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Rotary Club of Aiken learns about Aiken's Winter Colony visitors from author

Aiken became a playground for the rich and famous in the late 1800s, when wealthy people from the Northeast established the Winter Colony.

Some of those who visited and stayed for a while over the years were celebrities in the entertainment industry such as Fred Astaire and Bing Crosby.

But in his presentation to the Rotary Club of Aiken on Monday, David Tavernier focused on several Winter Colonists who weren’t as familiar to the general public even though they had plenty of money and were prominent in their fields of interest.

They included Mary Louise Curtis, founder of the Curtis Institute of Music in Philadelphia, Pennsylvania, and Willard Dickerman Straight, an investment banker, publisher, reporter and diplomat.

Another was F. Ambrose Clark, whose nickname was “Brose.”

His paternal grandfather, Edward Cabot Clark, was a partner in the Singer Sewing Machine Company, but Brose had no interest in business.

“I’m not a moneymaker,” he once said, according to his 1964 obituary in the New York Times. “All I know is horses. Why should I go puttering down to an office to meddle in something another man can do 100 times better?”

Clark devoted his life to the enjoyment of a variety of equestrian sports, including steeplechasing, polo, thoroughbred flat racing and fox hunting.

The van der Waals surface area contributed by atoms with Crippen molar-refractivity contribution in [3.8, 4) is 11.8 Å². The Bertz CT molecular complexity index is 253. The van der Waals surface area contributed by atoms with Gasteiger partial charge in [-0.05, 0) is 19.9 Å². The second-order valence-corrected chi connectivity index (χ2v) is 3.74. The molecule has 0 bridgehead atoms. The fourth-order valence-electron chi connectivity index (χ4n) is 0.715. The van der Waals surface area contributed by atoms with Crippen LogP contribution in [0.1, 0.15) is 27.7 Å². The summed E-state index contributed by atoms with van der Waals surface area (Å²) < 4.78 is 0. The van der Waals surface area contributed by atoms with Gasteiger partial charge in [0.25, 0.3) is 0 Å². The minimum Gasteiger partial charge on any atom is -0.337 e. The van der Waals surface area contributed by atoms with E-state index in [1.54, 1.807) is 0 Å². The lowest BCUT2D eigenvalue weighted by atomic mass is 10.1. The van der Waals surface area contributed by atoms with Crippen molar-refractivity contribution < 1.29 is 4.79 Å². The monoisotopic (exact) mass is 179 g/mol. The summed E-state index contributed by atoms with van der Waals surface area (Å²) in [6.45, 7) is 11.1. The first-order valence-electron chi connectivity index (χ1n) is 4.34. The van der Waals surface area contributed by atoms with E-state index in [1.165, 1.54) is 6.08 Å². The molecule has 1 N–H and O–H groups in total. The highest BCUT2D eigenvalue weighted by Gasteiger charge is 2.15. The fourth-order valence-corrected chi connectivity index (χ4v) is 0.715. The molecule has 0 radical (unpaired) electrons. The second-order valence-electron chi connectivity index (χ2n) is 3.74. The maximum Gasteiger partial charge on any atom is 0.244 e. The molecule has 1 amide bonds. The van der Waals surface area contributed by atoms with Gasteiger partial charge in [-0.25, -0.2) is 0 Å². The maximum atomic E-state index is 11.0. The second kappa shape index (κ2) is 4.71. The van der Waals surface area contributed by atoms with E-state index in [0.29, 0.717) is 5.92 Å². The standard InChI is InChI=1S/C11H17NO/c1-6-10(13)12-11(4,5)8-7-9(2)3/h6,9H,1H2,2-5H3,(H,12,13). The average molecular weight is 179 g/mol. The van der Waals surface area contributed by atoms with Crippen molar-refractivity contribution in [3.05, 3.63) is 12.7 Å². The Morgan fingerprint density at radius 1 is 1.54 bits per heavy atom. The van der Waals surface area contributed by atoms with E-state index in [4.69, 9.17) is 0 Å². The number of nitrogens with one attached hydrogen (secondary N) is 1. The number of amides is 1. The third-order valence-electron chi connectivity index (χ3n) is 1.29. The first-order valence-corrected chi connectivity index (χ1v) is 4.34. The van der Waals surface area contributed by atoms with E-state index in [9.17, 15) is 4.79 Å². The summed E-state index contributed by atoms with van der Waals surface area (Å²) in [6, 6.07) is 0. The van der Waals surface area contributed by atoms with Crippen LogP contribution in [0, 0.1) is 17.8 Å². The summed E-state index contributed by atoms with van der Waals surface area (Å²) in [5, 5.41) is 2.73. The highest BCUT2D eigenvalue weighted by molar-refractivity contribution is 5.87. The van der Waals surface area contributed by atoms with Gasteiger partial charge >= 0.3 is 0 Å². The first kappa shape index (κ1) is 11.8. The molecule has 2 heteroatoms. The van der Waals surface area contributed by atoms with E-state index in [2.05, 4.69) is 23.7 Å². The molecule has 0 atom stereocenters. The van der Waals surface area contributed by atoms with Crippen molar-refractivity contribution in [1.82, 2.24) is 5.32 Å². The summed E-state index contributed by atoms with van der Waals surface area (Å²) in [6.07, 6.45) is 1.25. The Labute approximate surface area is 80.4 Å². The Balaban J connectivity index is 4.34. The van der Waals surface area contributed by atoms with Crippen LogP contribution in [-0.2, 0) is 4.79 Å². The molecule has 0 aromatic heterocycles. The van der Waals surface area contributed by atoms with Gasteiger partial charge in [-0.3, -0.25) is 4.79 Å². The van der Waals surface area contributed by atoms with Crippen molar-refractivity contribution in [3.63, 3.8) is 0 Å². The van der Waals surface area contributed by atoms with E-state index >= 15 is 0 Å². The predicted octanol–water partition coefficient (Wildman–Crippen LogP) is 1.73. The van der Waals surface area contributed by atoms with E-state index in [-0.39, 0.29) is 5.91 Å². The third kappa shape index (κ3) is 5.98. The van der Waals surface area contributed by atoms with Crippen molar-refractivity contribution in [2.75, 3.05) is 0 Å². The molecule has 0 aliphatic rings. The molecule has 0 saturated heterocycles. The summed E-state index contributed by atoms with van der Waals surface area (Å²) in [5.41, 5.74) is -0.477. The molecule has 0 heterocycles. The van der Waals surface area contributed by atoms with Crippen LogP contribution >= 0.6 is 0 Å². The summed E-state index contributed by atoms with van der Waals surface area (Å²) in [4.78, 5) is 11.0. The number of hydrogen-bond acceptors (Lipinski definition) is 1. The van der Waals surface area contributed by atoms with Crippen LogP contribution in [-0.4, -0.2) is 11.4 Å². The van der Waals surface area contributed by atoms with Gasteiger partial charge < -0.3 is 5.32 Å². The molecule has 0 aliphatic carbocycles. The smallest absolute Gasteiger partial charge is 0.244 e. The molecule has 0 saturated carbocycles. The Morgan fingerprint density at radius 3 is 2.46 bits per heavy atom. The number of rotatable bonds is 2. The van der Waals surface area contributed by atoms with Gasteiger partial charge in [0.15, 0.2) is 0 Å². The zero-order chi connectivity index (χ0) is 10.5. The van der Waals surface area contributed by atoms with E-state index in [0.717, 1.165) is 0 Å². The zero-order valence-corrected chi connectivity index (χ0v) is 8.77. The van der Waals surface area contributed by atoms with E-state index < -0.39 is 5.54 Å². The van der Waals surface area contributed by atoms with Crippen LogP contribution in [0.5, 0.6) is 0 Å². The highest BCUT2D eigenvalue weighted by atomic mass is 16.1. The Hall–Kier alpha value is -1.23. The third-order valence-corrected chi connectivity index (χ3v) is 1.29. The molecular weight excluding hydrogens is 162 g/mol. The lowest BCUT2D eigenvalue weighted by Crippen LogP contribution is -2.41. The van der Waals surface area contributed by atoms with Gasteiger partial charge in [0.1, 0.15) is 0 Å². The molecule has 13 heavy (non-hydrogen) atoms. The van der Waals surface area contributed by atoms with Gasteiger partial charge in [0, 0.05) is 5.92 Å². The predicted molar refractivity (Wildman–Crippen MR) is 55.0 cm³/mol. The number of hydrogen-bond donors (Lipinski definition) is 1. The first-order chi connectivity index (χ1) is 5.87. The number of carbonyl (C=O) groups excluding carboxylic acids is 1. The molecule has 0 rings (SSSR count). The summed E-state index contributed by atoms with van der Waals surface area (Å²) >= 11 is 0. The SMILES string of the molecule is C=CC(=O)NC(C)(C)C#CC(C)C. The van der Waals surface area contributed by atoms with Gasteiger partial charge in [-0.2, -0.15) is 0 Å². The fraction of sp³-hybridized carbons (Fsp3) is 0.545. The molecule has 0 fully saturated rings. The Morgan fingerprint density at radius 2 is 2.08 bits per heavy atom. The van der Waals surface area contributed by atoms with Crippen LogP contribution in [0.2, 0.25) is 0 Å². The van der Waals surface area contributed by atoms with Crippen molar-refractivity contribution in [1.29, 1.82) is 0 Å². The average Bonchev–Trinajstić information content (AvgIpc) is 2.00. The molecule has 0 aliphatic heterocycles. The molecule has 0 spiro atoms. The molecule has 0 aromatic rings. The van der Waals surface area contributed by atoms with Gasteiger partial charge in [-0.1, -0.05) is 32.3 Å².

“He always had breakfast accompanied by a magnum of champagne,” said Tavernier, a retired banker who is the author of “Stories of the Rich and Famous: Aiken’s Winter Colony in the Gilded Age” and “More Stories of the Rich and Famous: Aiken’s Winter Colony in the Gilded Age.”

Tavernier also talked about Henry Worthington Bull, a partner in the brokerage house of Bull, Holden & Co. in New York.

His winter home in Aiken was known as Prickly Pear.

Bull served in the Spanish-American War with Teddy Roosevelt’s Rough Riders.

He also was the president of the National Steeplechase and Hunt Association and the Turf and Field Club at Belmont Park in New York.

Bull and his wife, Maud, had no children of their own, but they raised two nieces after the divorce of their parents.

One of those nieces, Phyllis Livingston Potter, married Astaire.

“When the pair came to Aiken, they would stay in Uncle Henry’s cottage,” Tavernier said.

Sometimes the Bulls would lease Prickly Pear to Aiken visitors who were not members of their family, and Donna Marina Torlonia dei Principi di Civitella-Cesi was among their tenants. The Italian-American aristocrat was the paternal grandmother of actress and model Brooke Shields.

According to the Aiken Standard and Review in 1938, Bull said the following about this area: “The charm of Aiken is great to both young and old, and the daily life in that lovely South Carolina ‘city’ is rejuvenating to the latter and delightful to both. Particularly to the lover of the horse, it is ‘good to be alive’ in Aiken.”

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